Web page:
In 2009, the government asked the CEO at the time, Pierre Louette, who was just beginning his second term in this role at the AFP, to modify the press company’s status, set in 1957. However he suddenly resigned on the 24th February 2010 and the process that seemed to be moving the agency’s status towards partially private financing wasn’t able to stand up in the face of journalistic opposition, with a new president being nominated. Emmanuel Hoog arrived at the head of the company and a report was brought forward to the Minister of Culture and Communications, Frédéric Mitterand, by Henri Pigeat and a committee advocating the conservation of the 1957 status. Whilst this decision reassured the unions made up of such experts as Jean-Marie Colombani, Michèle Cotta, Francis Teitgen and Fabrice Boé, who feared the arrival of private capitals into the AFP budget, the conservation of this status left little chance that that the AFP would be able to make the necessary investments for its development. The report concludes that “If it is no longer a question of transforming the agency into a public company and if we keep the heart of its status intact (articles 1 and 2 most importantly, Editor’s Note), some changes are necessary so that AFP can compete with the other companies across the globe” therefore leaving the field of possibilities open. One must hope that the agency’s new CEO will have the necessary freedom to make firm decisions regarding the reorganisation of the agency.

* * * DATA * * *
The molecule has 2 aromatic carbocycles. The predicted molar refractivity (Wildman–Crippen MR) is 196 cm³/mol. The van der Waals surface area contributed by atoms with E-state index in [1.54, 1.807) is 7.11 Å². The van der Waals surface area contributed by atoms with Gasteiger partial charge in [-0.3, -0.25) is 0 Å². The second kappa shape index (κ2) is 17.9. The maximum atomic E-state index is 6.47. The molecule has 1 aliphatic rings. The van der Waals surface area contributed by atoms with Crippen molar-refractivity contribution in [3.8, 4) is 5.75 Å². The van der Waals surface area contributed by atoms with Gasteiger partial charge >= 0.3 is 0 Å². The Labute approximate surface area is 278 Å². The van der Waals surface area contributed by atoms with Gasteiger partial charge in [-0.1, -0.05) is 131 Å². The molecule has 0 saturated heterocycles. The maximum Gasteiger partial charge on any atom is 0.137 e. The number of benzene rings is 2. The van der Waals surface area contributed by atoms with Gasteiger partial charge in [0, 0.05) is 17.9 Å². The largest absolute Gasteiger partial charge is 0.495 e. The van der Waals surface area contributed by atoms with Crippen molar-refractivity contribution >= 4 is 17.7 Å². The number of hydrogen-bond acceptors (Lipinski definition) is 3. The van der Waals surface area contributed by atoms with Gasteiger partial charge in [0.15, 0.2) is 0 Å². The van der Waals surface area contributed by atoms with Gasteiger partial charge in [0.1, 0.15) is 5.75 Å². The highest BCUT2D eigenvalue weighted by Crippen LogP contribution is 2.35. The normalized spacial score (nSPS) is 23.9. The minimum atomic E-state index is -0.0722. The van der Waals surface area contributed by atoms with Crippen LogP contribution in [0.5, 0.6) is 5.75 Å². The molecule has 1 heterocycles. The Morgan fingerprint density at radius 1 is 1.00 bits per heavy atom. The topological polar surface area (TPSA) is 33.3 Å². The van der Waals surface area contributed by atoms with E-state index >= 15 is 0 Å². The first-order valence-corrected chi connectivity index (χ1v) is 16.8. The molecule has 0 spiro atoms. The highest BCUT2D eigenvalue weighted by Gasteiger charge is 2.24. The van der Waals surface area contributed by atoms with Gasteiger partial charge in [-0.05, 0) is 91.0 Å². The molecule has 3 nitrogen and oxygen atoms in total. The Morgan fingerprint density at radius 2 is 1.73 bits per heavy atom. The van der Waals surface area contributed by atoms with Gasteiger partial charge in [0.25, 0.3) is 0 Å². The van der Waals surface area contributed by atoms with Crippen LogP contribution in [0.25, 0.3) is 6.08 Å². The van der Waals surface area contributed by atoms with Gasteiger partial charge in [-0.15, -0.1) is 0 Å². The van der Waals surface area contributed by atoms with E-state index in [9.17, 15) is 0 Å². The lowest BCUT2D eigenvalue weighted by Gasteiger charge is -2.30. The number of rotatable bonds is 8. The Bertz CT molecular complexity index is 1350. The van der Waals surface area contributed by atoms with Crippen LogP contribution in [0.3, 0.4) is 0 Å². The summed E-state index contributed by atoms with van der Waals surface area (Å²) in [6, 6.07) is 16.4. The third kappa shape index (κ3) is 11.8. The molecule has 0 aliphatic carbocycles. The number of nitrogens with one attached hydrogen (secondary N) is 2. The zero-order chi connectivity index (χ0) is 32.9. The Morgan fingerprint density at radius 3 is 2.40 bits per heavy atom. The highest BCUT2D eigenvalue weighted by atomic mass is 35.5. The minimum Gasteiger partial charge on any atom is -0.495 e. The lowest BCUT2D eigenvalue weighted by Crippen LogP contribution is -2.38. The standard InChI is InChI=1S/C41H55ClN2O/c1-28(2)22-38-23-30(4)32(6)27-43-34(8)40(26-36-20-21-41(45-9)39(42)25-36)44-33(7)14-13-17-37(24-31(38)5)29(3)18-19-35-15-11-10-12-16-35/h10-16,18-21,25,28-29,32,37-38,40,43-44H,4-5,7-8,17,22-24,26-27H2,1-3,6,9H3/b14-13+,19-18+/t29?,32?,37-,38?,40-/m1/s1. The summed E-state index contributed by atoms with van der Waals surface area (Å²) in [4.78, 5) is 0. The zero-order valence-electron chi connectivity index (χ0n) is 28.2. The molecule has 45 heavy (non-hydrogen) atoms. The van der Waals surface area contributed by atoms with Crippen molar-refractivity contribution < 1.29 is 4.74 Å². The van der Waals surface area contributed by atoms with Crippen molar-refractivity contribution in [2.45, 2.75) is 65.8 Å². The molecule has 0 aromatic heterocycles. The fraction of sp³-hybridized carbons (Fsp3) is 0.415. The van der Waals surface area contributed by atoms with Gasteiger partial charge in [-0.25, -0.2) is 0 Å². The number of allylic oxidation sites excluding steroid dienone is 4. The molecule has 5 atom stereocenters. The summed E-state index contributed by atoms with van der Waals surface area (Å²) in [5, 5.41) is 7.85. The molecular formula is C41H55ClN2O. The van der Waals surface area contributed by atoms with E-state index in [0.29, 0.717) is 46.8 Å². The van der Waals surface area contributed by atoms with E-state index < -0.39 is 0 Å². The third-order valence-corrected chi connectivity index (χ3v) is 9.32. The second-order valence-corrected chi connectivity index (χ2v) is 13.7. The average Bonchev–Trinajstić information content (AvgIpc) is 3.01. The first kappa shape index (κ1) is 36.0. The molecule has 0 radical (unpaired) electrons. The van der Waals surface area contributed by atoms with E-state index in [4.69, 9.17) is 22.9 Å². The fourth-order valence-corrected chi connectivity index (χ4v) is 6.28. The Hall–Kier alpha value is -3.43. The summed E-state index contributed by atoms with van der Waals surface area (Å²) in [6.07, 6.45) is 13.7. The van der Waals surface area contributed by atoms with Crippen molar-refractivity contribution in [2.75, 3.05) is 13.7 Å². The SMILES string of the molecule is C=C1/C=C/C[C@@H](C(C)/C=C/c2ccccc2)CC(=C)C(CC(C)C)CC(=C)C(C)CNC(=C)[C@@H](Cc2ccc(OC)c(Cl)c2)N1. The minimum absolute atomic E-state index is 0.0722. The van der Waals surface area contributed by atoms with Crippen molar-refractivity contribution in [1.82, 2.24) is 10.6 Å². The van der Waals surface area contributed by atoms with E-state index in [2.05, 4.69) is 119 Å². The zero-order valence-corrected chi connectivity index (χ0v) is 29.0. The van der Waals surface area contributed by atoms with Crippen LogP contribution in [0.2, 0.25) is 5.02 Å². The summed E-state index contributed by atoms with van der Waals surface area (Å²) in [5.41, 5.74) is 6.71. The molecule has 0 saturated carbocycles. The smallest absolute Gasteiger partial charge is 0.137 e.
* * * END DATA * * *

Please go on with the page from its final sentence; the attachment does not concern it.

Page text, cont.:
Key Information:
Agence France Presse CEO: Emmanuel Hoog
Sales Figures: 270 million Euros, of which 160 are from “commercial clients” and 110 are “government subscriptions”
2009 profits: 2 million Euros
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Selective Bibliography

Olivier BOYD-BARRETT,  Michael PALMER, Le trafic des nouvelles, les agences mondiales d'information, ed. Alain Moreau, Paris, 1980.
Pierre FREDERIX, Un siècle de chasse aux nouvelles, de l’Agence d’information Havas à l’Agence France Presse (1835-1957), Flammarion, Paris, 1959.
Jean HUTEAU, Bernard ULLMANN, AFP, Une histoire de l’Agence France Presse : 1944-1990, Robert Laffont, Paris, 1992
Eric LAGNEAU, "Le style agencier et ses déclinaisons thématiques. L’exemple des journalistes de l’Agence France Presse", Revue Réseaux n°111, 2002.
Camille LAVILLE, Les Transformations du journalisme de 1945 à 2010: le cas des correspondants étrangers de l’Agence France Presse, éditions Ina- De Boeck, coll. Médias-Recherches, novembre 2010.
Camille LAVILLE, "Agence France Presse (AFP) in French and Global Contexts" in  News Agencies in the turbulent era of Internet  dirigé par Oliver Boyd Barrett, Col-leccio Lexikon, Generalitat de Catalunya, Mai 2010.
Camille LAVILLE, "1945-2005: Transformations des contenus et du modèle journalistique", Réseaux, Juillet 2007.
Henri PIGEAT, Le nouveau désordre mondial de l’information, Hachette, Paris, 1987.
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  • 1. “In 1981, 60 percent of funds came from public service subscriptions, 65 percent even if the official radio and television subscriptions are taken into consideration. 15 percent come from the French press and another 15 percent from international sales.” Huteau, Jean, Ullmann, Bernard, AFP,